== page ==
- You can accidentally brick the smartphone. There is always a chance that you end up bricking the smartphone before you had the opportunity to use it with root access. That is because if you are going to brick it, it is going to happen during the rooting process.
- You may void the warranty. Most manufacturers do not allow you to root the Android operating system and still get to bring it in for repairs under warranty. Whether they are legally meant to do that or not is another question, but it is now common knowledge that most do not want to help you if they find out you have unlocked the OS with root access.
- Backing up is the most important prerequisites. If you corrupt the data during the process it may lead to requiring a full factory reset or restore. That means the data is wiped and unless you made the copies beforehand there’s no way of retaining the information. Backup the text messages, phone contacts list, call logs, videos, picture galleries, audio and video files, MMS and internet settings and the rest of the custom settings you have created for your device. You can back up using the internal memory, external memory or using apps available from Google Play such as Helium, Titanium and SMS backup. All three applications will make copies of everything for most people in most situations. If you don’t have root access already the Helium app is the one for you.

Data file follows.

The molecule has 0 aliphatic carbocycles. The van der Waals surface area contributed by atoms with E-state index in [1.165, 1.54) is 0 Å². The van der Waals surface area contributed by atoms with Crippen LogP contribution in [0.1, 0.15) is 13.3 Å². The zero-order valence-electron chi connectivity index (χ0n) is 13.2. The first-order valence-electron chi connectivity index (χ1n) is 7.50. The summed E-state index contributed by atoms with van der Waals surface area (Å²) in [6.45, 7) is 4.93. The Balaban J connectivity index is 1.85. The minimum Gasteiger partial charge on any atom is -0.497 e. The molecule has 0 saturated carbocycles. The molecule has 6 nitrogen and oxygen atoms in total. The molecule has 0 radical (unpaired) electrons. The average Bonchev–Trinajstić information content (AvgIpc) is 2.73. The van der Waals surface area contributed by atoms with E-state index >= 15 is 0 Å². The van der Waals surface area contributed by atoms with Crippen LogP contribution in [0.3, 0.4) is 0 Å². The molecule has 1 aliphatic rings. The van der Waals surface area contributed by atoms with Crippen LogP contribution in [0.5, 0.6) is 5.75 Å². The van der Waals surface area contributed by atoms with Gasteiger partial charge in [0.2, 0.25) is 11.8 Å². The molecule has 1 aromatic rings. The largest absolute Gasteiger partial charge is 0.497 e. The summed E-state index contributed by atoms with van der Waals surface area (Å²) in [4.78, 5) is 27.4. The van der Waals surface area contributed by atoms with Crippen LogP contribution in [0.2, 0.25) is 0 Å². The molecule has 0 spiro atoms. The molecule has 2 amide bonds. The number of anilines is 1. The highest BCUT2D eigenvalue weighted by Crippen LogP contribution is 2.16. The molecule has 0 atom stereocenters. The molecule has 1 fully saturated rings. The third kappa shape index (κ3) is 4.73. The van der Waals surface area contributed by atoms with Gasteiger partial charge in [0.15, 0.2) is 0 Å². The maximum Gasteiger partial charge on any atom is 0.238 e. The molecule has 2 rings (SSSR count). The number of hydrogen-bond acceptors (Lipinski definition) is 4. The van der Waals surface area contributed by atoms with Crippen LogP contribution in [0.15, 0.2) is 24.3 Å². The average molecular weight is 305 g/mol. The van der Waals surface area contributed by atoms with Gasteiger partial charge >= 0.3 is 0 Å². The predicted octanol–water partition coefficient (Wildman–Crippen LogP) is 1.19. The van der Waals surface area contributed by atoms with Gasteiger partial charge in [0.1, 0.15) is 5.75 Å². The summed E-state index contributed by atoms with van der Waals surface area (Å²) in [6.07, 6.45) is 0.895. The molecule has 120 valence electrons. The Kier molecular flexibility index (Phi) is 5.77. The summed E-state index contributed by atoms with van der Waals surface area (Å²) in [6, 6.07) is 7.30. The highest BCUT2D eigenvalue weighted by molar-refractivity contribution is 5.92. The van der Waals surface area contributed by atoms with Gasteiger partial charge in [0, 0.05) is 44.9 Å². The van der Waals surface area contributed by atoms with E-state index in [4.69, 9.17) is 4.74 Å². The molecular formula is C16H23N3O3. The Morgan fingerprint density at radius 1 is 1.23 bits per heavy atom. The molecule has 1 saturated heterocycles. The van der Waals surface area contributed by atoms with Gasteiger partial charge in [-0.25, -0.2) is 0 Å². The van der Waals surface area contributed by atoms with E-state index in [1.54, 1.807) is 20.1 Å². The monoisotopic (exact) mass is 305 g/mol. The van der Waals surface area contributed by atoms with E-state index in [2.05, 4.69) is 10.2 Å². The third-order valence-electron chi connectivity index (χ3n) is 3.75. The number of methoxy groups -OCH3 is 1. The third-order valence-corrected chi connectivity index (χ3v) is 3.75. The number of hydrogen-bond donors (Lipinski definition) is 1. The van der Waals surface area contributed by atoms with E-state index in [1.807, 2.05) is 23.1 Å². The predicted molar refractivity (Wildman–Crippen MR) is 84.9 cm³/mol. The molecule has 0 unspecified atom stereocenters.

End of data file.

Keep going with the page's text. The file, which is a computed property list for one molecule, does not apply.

- Since the guide only takes a few short steps there’s no reason novice users cannot use it. You do not need to be an advanced user to continue on here. However, if you are under the age of 10 and do not have any experience in technology with customizing phones and tablet we recommend finding a parent or guardian to help you instead.
- Everybody can follow this link after finishing up with the steps and install the Root Checker app from Google Play to check if it worked. There are three different versions of the app that all work well.
- You should know that following the steps listed below will result in the warranty being void. When we unchain the OS it ticks over the flash counter that the manufacturer deliberately installs to catch out if you have tinkered with the OS. They do not cover it in their policy if you are making modifications they do not permit. However, if you take the root access away again the flash counter will return back to zero and they’ll never know a thing.
- Make sure you have the up to date USB Drivers. Moreover, check the USB Debugging Mode is enabled from the Developer Options menu.